Outside of the Old City Castle walls is another part of the tapestry – streets that are straight out of Paris, with the grand stone buildings and rounded metal rooftops. These were built in the late 1800s and early 1900s as a result of the money that began pouring in from the oil discovered in Baku. In fact, the very rst oil well in the world was drilled in Baku in 1847, which has made it a much-contested area throughout the 20th century.
The Parisian area is where most of the high-end stores are, like Gucci, Dior, Armani, and the likes, and it is where you will see a lot of Range Rover and Mercedes Benz vehicles. But the shiny car image is in sharp contrast to the somewhat popular old Soviet cars that look like an early, boxy Datsun from the 1970s. I was in St. Petersburg, Russia in 2015 and that city has managed to completely white-wash the old Soviet ways of life away. Certain areas and people in Baku, however, look like old photographs of the hard working Soviet people of the 1920s and ’30s. That image is in sharp contrast with a young, very hip and affluent group that look like they just got back from a shopping spree on rodeo drive in Beverly Hills.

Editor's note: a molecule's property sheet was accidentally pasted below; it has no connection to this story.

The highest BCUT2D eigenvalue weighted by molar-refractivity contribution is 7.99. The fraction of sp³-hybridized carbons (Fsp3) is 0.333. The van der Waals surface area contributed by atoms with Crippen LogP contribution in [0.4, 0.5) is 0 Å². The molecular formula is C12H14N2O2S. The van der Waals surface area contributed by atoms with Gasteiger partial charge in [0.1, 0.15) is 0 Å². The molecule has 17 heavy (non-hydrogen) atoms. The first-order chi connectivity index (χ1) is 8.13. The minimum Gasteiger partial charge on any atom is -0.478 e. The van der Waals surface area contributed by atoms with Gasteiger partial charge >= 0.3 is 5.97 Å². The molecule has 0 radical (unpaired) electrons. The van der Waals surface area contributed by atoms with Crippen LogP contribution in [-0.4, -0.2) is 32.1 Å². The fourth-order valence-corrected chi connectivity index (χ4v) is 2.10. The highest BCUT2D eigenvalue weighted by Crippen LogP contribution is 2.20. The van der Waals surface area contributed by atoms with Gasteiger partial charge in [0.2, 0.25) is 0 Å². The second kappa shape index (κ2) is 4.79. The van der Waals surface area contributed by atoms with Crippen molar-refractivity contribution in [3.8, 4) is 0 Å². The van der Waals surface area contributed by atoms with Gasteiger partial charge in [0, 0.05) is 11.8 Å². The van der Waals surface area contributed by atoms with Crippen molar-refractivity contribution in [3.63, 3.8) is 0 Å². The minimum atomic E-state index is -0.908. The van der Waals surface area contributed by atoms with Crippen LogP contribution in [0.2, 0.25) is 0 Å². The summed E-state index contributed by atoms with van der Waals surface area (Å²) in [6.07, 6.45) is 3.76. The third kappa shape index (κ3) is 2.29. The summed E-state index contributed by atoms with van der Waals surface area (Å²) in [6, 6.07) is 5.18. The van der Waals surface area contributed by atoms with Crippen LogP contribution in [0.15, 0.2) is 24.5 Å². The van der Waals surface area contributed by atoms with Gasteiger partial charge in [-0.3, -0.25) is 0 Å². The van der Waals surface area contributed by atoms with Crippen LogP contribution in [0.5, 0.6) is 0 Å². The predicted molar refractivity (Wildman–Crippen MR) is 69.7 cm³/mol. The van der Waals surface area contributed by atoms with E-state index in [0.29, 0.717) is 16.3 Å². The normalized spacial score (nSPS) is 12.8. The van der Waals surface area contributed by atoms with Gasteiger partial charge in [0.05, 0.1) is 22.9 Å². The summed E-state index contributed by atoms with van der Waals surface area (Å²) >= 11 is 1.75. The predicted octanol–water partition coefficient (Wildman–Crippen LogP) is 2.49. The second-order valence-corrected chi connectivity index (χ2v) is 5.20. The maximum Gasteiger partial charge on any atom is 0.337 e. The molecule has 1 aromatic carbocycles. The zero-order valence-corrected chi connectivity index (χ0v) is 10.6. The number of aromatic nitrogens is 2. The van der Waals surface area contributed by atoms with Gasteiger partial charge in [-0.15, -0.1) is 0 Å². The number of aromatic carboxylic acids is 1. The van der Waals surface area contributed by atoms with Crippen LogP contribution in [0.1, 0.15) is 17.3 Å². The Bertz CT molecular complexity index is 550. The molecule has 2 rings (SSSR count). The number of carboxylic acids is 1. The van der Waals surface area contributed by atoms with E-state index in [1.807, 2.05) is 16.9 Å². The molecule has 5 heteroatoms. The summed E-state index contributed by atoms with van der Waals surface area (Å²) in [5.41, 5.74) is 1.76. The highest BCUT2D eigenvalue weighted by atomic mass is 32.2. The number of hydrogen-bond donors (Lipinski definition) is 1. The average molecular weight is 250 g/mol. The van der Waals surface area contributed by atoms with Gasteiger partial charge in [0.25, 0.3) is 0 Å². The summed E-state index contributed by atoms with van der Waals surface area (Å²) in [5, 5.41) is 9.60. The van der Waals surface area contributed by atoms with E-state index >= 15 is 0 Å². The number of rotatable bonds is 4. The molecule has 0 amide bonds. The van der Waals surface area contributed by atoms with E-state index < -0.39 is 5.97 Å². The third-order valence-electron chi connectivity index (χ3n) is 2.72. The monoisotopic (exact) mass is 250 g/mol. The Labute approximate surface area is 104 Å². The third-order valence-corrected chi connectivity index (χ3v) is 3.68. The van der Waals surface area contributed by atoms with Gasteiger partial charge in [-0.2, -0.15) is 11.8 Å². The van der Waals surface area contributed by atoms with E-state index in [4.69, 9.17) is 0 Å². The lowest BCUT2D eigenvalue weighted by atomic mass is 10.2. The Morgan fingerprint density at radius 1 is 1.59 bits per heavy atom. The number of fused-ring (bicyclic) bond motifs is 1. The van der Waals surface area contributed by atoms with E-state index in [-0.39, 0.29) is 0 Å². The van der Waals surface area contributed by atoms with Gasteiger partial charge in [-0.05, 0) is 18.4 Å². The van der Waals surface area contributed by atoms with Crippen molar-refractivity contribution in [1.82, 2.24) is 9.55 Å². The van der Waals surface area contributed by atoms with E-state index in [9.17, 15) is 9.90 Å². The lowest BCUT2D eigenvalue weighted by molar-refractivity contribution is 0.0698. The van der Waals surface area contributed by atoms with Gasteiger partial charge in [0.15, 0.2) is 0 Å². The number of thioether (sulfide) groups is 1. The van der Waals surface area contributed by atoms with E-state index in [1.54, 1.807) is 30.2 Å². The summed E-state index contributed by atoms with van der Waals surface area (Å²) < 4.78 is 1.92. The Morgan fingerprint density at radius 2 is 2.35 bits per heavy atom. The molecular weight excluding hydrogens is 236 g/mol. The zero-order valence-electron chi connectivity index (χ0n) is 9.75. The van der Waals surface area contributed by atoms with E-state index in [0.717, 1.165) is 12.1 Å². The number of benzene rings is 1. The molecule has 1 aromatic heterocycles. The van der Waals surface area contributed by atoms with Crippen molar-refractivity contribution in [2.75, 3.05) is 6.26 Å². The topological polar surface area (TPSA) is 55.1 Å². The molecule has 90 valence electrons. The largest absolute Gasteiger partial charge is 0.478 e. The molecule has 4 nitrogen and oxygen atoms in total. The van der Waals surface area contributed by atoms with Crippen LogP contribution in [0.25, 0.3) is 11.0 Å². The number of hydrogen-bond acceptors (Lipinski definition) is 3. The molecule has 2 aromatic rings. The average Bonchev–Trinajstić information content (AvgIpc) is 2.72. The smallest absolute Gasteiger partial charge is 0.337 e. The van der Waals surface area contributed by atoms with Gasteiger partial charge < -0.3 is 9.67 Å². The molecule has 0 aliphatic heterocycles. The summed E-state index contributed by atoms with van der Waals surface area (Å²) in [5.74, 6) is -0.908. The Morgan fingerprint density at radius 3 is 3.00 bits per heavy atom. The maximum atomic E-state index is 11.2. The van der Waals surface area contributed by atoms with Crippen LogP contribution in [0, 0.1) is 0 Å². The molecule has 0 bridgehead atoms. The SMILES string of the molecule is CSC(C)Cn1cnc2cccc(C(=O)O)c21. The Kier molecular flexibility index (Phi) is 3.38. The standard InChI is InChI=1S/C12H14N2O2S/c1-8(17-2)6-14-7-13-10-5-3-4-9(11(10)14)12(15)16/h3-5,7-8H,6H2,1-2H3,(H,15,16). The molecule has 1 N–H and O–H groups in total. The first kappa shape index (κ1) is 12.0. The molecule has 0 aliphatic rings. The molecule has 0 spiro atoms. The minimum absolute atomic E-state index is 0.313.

Baku is a city of visual contrast, but it all works and is reflected in the people.
The last part of the thread that makes up this visual tapestry is their investment in the future. Azerbaijan took back its independence from the Soviet Union in 1992 after the communist economy and government collapsed. Since then, the President, his son, and the First lady are in the driver’s seat, and are investing in beautiful contemporary architecture that is being designed by the best architects from around the world. They are also investing in the arts and culture. For example, two years ago they built a museum dedicated to the history of Azerbaijani Carpets while also building a museum for contemporary art; again, a beautiful blend of the old with the new.
The reason for my trip to Baku was actually for a museum exhibit of my artwork, which traveled there from a museum in St. Petersburg, Russia, where I spent ve weeks in the summer and fall of 2015. I have always loved to travel, see new places, and meet new people. The more I travel, the more I realize how similar we all are.